The Role of a Hospitalist

Abhishek Kapila blog post

A relatively new field of medicine, hospital medicine is a specialty focused on hospitalized patients and their care. Practitioners, referred to as hospitalists, can include physicians, physician assistants, and nurse practitioners trained in internal medicine, who are involved in clinical care, research, and teaching.

Typical responsibilities for hospitalists include coordinating the patient’s admission process, discharge, and follow-up appointments, providing care during the patient’s hospital stay, managing consultations and specialists, and ordering tests. Additionally, hospitalists also work to improve the overall performance of the hospital by employing process improvement tools and techniques, collaborating with all health care personnel involved in the care of the patient, and by using hospital resources efficiently.

About the Author:

Abhishek Kapila
Dr. Abhishek Kapila

A native of India, Dr. Abhishek Kapila, completed his medical residency at the East Tennessee State University James H. Quillen College of Medicine. Licensed to practice medicine in Kentucky and Virginia, Dr. Abhishek Kapila currently serves as a hospitalist at the Frankfort Regional Medical Center Hospital, in Frankfort, Kentucky.


Emerging Trends in Patient Care and Hospital Performance

Abhishek Kapila

Emerging trends in the medical field in 2017 include an increase in the demand for telehealth services such as secure email, video, and patient portals that allow electronic contact between a doctor and patient, as well as technologies that provide cost information directly to the consumer. This trend is associated with the projected increases in deductibles and mirrors the way consumers comparison shop for any product or service.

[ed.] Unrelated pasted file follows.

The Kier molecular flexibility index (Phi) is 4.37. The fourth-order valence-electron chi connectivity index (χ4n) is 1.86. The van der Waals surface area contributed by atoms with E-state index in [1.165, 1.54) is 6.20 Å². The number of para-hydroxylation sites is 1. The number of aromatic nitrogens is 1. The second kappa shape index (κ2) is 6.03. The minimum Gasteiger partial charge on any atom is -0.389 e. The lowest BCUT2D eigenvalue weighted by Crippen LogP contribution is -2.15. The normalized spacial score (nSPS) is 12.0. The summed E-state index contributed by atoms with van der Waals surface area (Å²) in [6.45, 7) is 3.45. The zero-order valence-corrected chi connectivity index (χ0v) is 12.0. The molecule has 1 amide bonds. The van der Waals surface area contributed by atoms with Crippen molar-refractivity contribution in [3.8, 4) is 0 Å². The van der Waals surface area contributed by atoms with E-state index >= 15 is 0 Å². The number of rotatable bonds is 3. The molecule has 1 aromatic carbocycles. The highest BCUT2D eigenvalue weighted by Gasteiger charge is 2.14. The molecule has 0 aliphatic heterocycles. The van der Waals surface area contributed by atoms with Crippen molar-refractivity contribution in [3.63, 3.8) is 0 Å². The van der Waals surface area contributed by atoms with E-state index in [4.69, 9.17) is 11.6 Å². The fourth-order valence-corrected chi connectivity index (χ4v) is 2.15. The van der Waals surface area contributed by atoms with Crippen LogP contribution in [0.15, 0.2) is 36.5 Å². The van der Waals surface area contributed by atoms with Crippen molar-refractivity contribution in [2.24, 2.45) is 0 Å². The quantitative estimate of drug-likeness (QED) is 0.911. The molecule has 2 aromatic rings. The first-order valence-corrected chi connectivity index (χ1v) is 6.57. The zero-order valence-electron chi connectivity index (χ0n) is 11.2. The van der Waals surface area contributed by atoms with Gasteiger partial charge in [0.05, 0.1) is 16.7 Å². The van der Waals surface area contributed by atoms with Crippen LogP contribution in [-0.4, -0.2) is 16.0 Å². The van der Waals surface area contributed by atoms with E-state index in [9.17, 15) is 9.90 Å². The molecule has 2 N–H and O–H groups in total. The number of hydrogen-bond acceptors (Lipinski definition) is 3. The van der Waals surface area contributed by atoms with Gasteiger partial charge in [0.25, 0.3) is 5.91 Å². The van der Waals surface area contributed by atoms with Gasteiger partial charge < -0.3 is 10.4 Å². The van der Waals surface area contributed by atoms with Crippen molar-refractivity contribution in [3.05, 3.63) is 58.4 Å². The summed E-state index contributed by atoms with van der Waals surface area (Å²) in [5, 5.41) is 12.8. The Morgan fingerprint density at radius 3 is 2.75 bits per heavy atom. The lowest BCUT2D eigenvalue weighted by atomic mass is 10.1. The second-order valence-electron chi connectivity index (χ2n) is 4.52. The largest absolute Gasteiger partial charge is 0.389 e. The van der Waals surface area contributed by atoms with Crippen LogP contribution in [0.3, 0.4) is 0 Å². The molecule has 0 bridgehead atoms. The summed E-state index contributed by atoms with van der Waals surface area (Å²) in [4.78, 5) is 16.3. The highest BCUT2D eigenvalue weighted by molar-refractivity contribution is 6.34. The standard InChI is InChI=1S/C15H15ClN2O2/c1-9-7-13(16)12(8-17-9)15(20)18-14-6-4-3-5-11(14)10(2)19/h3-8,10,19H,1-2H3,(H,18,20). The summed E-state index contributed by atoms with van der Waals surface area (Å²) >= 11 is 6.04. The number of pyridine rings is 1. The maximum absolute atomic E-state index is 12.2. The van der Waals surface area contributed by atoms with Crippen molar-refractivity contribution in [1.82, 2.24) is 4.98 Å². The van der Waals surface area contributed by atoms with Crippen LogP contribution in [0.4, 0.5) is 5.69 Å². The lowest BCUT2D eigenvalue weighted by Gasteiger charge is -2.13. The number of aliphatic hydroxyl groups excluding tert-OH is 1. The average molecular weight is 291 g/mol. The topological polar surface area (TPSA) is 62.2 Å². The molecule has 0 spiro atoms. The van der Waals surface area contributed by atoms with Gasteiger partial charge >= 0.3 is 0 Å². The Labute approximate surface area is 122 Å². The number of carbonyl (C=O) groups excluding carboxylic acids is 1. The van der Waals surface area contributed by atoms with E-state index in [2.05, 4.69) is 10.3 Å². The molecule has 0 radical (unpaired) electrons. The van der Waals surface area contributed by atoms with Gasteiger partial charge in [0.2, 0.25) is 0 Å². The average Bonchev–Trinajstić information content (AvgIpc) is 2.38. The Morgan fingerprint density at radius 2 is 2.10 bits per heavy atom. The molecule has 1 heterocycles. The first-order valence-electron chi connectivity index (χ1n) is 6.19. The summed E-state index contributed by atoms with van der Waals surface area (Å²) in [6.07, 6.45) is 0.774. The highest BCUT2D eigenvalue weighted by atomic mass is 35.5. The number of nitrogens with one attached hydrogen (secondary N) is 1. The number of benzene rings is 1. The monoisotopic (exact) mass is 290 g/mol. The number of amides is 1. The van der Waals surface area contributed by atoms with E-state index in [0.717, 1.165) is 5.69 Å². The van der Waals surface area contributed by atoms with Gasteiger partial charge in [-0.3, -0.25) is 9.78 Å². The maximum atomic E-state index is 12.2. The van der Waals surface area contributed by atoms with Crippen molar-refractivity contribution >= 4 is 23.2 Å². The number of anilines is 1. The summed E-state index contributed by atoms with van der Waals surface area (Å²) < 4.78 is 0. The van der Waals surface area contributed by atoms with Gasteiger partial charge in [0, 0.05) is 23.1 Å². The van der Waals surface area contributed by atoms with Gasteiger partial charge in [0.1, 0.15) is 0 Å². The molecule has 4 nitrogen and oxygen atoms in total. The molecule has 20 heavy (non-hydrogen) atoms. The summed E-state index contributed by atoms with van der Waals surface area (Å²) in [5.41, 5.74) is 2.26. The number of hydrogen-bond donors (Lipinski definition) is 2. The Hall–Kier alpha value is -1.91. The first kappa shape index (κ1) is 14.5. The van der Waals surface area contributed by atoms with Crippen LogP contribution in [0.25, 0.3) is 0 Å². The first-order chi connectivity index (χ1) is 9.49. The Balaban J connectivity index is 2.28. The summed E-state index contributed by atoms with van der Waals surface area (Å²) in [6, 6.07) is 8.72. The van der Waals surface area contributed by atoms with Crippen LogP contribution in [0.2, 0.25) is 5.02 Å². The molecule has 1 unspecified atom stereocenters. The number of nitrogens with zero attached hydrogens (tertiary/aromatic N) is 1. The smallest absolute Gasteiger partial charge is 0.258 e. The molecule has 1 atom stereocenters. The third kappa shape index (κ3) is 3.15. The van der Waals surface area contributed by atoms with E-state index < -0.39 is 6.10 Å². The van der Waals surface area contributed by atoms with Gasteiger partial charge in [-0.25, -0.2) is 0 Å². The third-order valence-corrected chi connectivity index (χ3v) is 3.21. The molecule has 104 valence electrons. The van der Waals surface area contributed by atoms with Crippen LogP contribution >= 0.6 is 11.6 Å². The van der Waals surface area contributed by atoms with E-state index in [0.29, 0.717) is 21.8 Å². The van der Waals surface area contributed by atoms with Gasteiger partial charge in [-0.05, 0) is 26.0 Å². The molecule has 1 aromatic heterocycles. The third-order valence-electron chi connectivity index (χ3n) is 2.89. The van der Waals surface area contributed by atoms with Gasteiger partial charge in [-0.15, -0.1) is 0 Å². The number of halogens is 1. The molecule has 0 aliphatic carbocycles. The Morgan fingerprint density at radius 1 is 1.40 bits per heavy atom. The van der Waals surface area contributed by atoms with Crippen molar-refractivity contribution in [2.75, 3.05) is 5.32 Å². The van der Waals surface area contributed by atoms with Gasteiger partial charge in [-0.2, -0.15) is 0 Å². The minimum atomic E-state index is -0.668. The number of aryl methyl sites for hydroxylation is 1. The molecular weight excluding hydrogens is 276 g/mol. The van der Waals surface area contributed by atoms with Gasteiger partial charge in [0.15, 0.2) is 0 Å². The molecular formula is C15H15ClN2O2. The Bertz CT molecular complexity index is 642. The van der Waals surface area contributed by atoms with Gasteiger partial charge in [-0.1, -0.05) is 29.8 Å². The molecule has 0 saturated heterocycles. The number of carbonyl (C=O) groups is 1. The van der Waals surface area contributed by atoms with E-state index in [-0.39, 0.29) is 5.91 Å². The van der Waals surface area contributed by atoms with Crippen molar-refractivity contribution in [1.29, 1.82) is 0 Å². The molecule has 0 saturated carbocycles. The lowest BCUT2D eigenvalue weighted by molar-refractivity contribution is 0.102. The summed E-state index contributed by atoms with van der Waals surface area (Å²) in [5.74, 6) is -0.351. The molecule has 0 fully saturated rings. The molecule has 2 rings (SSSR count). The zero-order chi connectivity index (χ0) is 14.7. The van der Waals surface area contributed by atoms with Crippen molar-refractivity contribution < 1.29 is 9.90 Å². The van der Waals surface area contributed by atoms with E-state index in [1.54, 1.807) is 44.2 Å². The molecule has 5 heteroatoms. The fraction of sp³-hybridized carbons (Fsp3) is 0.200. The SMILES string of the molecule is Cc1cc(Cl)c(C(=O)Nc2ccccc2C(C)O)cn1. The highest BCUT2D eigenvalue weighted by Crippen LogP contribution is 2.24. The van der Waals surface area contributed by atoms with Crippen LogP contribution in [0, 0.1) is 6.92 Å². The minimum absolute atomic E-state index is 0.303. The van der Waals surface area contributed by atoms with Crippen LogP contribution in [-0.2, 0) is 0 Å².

Industry experts have also identified improvements in electronic hospital record (EHR) software and an increased use of big data as expected trends in 2017 as EHR vendor’s struggle to meet mandated technology requirements and decision-makers feel more pressure in regards to payment models, lower costs, and consumer engagement.

About the Author:

Abhishek Kapila
Abhishek Kapila and wife

Recognized for excellence in teaching medical students, Dr. Abhishek Kapila completed his medical residency at the East Tennessee State University James H. Quillen College of Medicine. Serving as a hospitalist Dr. Abhishek Kapila is dedicated to integrating technologies into hospital processes and practices that will enhance patient care and the hospital’s overall performance.

Tips for Visiting a Patient in the Hospital

Many people want to visit the hospital when a friend or family member requires inpatient care, but some find that it is difficult to know what to do or say. Visitors may worry about getting in the way, upsetting the patient, or even creating an awkward social situation.

It is true that a visit may be ill-timed if there are problems in the relationship, or if seeing a particular visitor may cause the patient stress. If the relationship is a good one, and if the visitor is able to show love and good cheer, the patient may pick up on these feelings and begin to reciprocate.